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19 September 2021: Articles  United Arab Emirates

Insulin-Induced Edema in a Patient with Type 2 Diabetes Mellitus

Challenging differential diagnosis, Unusual or unexpected effect of treatment, Diagnostic / therapeutic accidents, Unexpected drug reaction , Rare disease, Clinical situation which can not be reproduced for ethical reasons

Mohammed E. Elmahal1ABEF, Mahmoud M. Ramadan2BF*

DOI: 10.12659/AJCR.931960

Am J Case Rep 2021; 22:e931960



BACKGROUND: The strong association between type 2 diabetes and obesity has been well recognized. Insulin treatment is usually needed at some point in the treatment of patients with type 2 diabetes and obesity to achieve the targeted glycemic control goal.

CASE REPORT: A 35-year-old woman who had gastric banding for morbid obesity 1 year prior presented to the outpatient clinic with recent onset of shortness of breath and bilateral ankle edema, which were thought to be of cardiac origin. Band slippage occurred a few months after the procedure, and the patient gained weight rapidly thereafter. She had been diagnosed with type 2 diabetes mellitus 8 years earlier, which was treated with oral hypoglycemic medication. Thyroid function tests done 4 months prior to her current presentation revealed normal results. A cardiac assessment showed normal cardiac function with no evidence of heart failure. Repeated thyroid function testing showed new-onset subclinical hypothyroidism. The patient had started insulin therapy 2 weeks before her current presentation, which was probably the main cause of her edema. While continuing insulin, the patient’s general condition improved with diuretics therapy, following which she had gastric bypass surgery.

CONCLUSIONS: Insulin-induced edema is an under-diagnosed problem. It should be considered whenever a patient with uncontrolled diabetes develops rapid body swelling after initiation of insulin therapy. Rigorous research is needed to explore the pathophysiology, prevalence, and treatment of insulin-induced edema.

Keywords: Bariatric Surgery, Diabetes Mellitus, Obesity, Edema, Adult, Diabetes Mellitus, Type 2, Female, Humans, Hypoglycemic Agents, Insulin, Obesity, Morbid


Edema, peripheral or generalized, is a rare complication of insulin therapy, which mostly occurs after initiating intensive insulin treatment in patients with newly diagnosed or poorly controlled diabetes [1,2]. Cases of this rare condition have continued to emerge even in recent years [3–9], despite vast improvements in the chemistry and manufacture of insulin molecules.

We present here a rare case showing the overlap of symptoms and signs in a patient with obesity and diabetes who started insulin therapy. Of note, the cause of weight gain in this patient could be intuitively explained by the failure of gastric banding; however, this should not prevent searching for other possible causes of generalized edema. Since insulin-induced edema is a diagnosis of exclusion, it can take a relatively long time to be established. Nevertheless, it should always be considered when no obvious cause of edema is found in such patients.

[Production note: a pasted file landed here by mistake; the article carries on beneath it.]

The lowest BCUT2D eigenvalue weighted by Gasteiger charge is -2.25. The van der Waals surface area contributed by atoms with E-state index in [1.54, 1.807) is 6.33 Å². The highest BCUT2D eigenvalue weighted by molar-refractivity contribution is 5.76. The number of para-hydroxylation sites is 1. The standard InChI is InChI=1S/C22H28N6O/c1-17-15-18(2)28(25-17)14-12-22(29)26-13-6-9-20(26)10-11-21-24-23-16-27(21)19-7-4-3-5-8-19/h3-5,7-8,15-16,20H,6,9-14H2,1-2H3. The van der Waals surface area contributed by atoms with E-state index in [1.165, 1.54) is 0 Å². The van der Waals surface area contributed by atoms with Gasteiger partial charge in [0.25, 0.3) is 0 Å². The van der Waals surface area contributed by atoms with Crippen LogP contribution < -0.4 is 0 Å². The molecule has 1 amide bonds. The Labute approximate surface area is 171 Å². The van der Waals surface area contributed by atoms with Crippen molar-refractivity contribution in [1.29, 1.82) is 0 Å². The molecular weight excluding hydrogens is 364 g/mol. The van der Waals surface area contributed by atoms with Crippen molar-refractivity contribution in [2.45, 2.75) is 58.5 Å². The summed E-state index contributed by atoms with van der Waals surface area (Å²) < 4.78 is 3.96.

Case Report

A 35-year-old woman was admitted to the general medical ward with generalized body swelling occurring over a few days. She had morbid obesity (body mass index of 54.8 kg/m2) and had been diagnosed with hypertension and type 2 diabetes mellitus 8 years before, but her diabetic state was poorly controlled during the last year. Gastric banding was performed 1 year prior to her presentation; however, the procedure failed a few months later because of band slippage. The failure of gastric banding combined with poorly controlled diabetes, hypertension, and morbid obesity had necessitated the consideration of gastric bypass surgery.

The patient had been visiting the medical outpatient clinic regularly for routine investigations and revision of her medications. At her last visit, 2 weeks prior to presentation, her medications were metformin 1g twice daily, gliclazide 120 mg (modified release tablets) once daily before breakfast, sitagliptin 50 mg once daily, valsartan 160 mg once daily, rosuvastatin 10 mg once daily at bedtime, and ranitidine 300 mg once daily. Because her HbA1c was 12.3%, she was started on insulin glargine 50 units at bedtime in an attempt to achieve satisfactory glycemic control. The patient admitted that she was feeling well before starting insulin therapy, after which she immediately started to observe puffiness of her body and legs. She had no known allergy to specific drugs or allergens and was not on oral contraceptives. She was a stay-at-home mother with 1 child, a 7-year-old son, living with her. She did not smoke or drink alcohol. Her mother had obesity, with longstanding but well-controlled diabetes mellitus.

On examination, she weighed 130 kg; however, her weight 2 weeks earlier was 122 kg. She looked slightly dyspneic, lying on the bed with 2 pillows under her head, with a respiratory rate of 20 breaths/min and oxygen saturation of 95% on ambient air. Her pulse rate was 108 beats/min (regular) and blood pressure was 146/85 mmHg. Her jugular venous pressure was not visible when she was lying at 45 degrees. Her first and second heart sounds were clearly audible, with no additional sounds. However, the patient had generalized pitting body edema, which was more evident in her lower limbs. There were neither visible varicose veins nor cutaneous changes, and her edematous legs were neither hot nor tender to palpation. Breath sounds were normal to auscultation, with no audible crackles. The abdomen was soft to palpation, the liver was palpable 2 cm below the costal margin without tenderness, and there was no distension, shifting dullness, or guarding of the abdomen. The neurological examination was within normal limits.

As the patient’s main symptom was generalized body swelling, full laboratory investigations were done, revealing the results shown in Table 1. The chest X-ray showed no evidence of congestive heart failure, cardiomegaly, or pericardial disease. There were no significant electrocardiographic changes. Trans-thoracic echocardiography as well as Duplex ultrasound of the lower limbs showed normal results.

The differential diagnoses of generalized edema considered in this patient included the following: congestive heart failure; constrictive pericarditis; obstructive sleep apnea with pulmonary hypertension; renal failure; atypical nephrotic syndrome; hepatic diseases, including liver cirrhosis and Budd-Chiari syndrome; protein losing enteropathy; pretibial myxedema (hypothyroidism); insulin-induced edema; and idiopathic edema.

The cardiac, renal, and hepatic causes were easily excluded from the differential diagnosis based on the clinical examination findings and results of the investigations that were carried out in the preliminary workup. Idiopathic edema usually occurs in women who are premenstrual. Although it is also called cyclic edema, it has no relationship with the menstrual cycle but has a characteristic diurnal pattern with remarkable body weight variations throughout the day [10]. A difference of body weight of more than 1.4 kg in 1 day is considered the key diagnostic feature of this condition. It usually requires diuretic therapy for a relatively long duration and usually recurs upon withholding the treatment [10]. However, a rapid weight gain of 8 kg in 2 weeks after initiation of insulin therapy in our patient, with a complete resolution after a short-term diuretic therapy, could not be attributed to idiopathic edema.